College of Public Health and Human Sciences Assistant Professor Laurel Kincl came to Oregon State in 2011. Prior to the CPHHS, she served as a research fellow in the Center for Research in Environmental Epidemiology (CREAL) in Barcelona, Spain, a research associate at the Labor Education and Research Center at the University of Oregon in Eugene and a research associate in the Biomechanics & Ergonomics Research Laboratories in the Department of Environmental Health at the University of Cincinnati in Ohio. She earned a master’s degree in Industrial Hygiene and a PhD in Occupational Safety and Ergonomics from the University of Cincinnati.
What made you decide to get into this field of study? Is there one specific moment that inspired your career path?
“I am not sure I can narrow it down to one moment. While studying engineering as an undergraduate, I took a course in ergonomics where I first learned of occupational health and safety. I was drawn toward thinking about how workplaces and work life impacts the health and safety of people. Also, as part of my undergraduate degree, I worked in a NIH research lab. That led me to consider graduate school and research, but not until after serving in Peace Corps. I spent two years in the Gambia, West Africa teaching before going to graduate school.”
What does your current research entail?
“I currently have several projects focused on understanding environmental and workplace exposures in order to prevent illness and injury. My occupational studies are focused on commercial fishermen and masonry construction workers and injury prevention. My environmental studies are with OSU’s Environmental Health Sciences Center and are helping to advance the development of exposure assessment technologies by engaging communities with environmental health concerns.”
What sparked your interest in this research?
“All of my projects are collaborative either with fellow investigators or Extension. I am very lucky to work with amazing people who inspire me. Overall, I am drawn to more complex situations such as those that are found with commercial fishing and construction industries.”
“The goal is to prevent illness and injury in the populations I work with and to create safe and healthy workplaces and environments.”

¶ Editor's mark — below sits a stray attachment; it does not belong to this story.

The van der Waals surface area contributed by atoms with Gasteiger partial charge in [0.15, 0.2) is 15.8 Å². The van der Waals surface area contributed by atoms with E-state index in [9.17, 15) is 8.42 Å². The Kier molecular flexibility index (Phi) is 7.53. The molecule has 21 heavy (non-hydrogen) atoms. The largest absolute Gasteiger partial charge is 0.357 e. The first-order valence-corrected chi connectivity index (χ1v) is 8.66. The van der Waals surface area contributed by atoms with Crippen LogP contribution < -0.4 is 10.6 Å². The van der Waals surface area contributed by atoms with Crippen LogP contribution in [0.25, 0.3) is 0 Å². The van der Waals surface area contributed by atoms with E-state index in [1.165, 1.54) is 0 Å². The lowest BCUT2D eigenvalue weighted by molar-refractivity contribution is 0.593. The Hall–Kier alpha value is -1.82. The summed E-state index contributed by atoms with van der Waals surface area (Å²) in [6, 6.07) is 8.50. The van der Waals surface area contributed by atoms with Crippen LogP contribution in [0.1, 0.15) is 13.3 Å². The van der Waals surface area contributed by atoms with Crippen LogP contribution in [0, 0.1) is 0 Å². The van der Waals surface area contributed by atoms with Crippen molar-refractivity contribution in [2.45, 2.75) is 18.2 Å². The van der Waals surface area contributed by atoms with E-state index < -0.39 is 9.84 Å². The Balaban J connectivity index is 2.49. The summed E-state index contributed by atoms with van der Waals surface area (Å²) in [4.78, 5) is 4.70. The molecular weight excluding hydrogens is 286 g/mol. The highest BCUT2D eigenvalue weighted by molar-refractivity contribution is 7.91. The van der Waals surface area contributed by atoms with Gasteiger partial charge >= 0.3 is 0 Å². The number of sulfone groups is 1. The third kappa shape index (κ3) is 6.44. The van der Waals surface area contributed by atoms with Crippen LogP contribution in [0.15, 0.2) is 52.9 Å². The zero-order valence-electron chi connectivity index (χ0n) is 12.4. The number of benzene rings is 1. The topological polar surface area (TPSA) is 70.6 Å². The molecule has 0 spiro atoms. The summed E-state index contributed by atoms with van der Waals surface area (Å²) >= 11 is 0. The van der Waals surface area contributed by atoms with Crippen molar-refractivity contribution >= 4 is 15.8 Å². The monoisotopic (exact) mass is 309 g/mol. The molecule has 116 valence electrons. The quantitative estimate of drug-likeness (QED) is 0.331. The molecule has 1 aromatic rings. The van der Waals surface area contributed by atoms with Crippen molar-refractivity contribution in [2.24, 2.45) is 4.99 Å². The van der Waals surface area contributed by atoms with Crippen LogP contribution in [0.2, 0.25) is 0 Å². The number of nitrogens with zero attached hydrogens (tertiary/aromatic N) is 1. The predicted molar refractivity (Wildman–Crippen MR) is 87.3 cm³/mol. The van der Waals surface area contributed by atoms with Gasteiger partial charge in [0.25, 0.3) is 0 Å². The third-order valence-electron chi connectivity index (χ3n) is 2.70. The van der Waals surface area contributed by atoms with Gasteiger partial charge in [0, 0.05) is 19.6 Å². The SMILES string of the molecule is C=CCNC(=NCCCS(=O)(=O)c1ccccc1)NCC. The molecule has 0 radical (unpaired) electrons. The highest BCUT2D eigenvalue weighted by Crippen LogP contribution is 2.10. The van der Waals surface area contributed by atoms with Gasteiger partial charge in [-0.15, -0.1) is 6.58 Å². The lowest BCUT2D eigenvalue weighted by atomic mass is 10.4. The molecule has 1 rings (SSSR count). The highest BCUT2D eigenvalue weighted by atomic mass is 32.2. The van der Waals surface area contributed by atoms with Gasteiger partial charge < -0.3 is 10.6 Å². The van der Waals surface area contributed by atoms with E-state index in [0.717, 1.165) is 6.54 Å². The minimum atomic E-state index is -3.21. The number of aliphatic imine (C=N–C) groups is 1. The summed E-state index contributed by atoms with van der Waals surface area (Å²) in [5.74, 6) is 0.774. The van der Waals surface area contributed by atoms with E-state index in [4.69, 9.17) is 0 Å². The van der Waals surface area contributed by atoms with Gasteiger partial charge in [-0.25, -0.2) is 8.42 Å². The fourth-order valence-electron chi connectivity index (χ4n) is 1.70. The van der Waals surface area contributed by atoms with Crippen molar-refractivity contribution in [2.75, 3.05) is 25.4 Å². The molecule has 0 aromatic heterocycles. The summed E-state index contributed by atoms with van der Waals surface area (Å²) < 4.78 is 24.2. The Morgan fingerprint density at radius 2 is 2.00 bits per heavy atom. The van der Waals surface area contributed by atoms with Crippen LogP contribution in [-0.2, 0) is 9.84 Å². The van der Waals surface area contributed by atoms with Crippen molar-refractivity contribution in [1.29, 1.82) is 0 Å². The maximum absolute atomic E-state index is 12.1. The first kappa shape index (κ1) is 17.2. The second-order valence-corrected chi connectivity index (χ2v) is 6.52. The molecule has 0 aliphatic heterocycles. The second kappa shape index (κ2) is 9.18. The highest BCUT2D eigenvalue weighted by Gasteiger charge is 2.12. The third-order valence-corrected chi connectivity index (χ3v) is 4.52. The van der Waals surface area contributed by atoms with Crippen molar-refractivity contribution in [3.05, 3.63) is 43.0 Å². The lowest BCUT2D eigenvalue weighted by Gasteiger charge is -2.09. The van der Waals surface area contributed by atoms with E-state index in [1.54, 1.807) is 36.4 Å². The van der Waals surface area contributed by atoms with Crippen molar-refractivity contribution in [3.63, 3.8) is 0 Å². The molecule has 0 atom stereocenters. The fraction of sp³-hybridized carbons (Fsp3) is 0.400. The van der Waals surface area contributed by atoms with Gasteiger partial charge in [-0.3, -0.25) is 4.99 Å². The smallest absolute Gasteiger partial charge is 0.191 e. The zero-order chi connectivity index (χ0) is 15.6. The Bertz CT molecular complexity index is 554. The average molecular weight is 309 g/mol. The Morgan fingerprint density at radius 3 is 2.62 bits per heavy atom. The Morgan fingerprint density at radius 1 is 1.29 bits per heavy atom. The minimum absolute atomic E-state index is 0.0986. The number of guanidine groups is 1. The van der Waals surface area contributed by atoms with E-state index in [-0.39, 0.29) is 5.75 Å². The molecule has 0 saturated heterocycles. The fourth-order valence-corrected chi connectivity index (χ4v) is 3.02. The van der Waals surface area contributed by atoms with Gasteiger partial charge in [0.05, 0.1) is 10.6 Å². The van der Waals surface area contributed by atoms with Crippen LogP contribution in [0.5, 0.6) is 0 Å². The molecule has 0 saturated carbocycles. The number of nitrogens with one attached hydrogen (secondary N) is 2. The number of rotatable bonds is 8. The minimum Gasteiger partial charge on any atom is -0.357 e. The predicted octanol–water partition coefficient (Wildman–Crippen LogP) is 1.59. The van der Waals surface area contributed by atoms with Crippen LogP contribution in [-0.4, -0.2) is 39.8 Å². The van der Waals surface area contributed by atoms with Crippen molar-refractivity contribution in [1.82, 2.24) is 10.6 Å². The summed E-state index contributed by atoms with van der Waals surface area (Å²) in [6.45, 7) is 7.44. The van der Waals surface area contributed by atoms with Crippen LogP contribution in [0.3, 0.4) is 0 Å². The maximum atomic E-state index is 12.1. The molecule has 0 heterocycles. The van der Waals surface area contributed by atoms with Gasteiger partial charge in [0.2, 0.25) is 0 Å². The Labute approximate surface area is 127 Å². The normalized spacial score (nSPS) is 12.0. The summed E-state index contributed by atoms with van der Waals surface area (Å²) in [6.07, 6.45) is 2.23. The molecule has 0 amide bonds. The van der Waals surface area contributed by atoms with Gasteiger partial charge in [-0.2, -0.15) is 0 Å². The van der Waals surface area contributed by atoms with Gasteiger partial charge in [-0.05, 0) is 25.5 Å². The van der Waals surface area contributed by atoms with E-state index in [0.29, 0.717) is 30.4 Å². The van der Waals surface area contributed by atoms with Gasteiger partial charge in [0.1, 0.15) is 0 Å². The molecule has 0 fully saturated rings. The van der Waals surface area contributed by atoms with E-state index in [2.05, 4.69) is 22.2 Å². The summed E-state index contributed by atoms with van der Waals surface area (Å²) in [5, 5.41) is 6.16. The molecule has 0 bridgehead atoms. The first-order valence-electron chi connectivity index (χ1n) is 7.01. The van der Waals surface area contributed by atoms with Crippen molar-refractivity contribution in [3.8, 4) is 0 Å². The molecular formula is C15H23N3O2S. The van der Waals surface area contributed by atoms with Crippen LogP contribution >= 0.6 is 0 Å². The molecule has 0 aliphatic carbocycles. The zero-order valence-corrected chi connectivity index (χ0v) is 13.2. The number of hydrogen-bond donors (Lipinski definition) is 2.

How will this make a difference?
“The goal is to prevent illness and injury in the populations I work with and to create safe and healthy workplaces and environments. My hope is that by engaging the populations in the process of understanding the hazards and developing prevention strategies, we are successful.”
What would you say is the most fascinating aspect of this research?
“Learning about and seeing firsthand what people are engaged in for work and why they love their work.”
Are you working with anyone else in the CPHHS?
“I collaborate with Associate Professor Viktor Bovbjerg on commercial fishing projects. He lends his expertise in epidemiology to occupational safety. I also work with others in the college developing research ideas, including one with Assistant Professor John Geldhof, where we’re combining his expertise in positive youth development and my interest in young worker health and safety.”
Why is research important in the field of Public Health/Environmental and Occupational Health?
What’s next for you? Do you have any future research projects lined up?
“Proposals are out building on my current projects, so let’s see what sticks.”
What is the best advice you’ve ever received, and who gave it?
“My second grade teacher said to me on the playground, ‘Learn from what others do – including their mistakes – and don’t just follow them.’”
What advice would you give to current students and recent alums?
“Be an open listener and a doer. You will learn outside formal education, so stay open. You’ll learn most from doing.”
What are your favorite activities outside of work?
“Anything active and outdoors, especially running with friends and hiking with my dog. On the domestic side, I love to eat and cook fresh foods and knit.”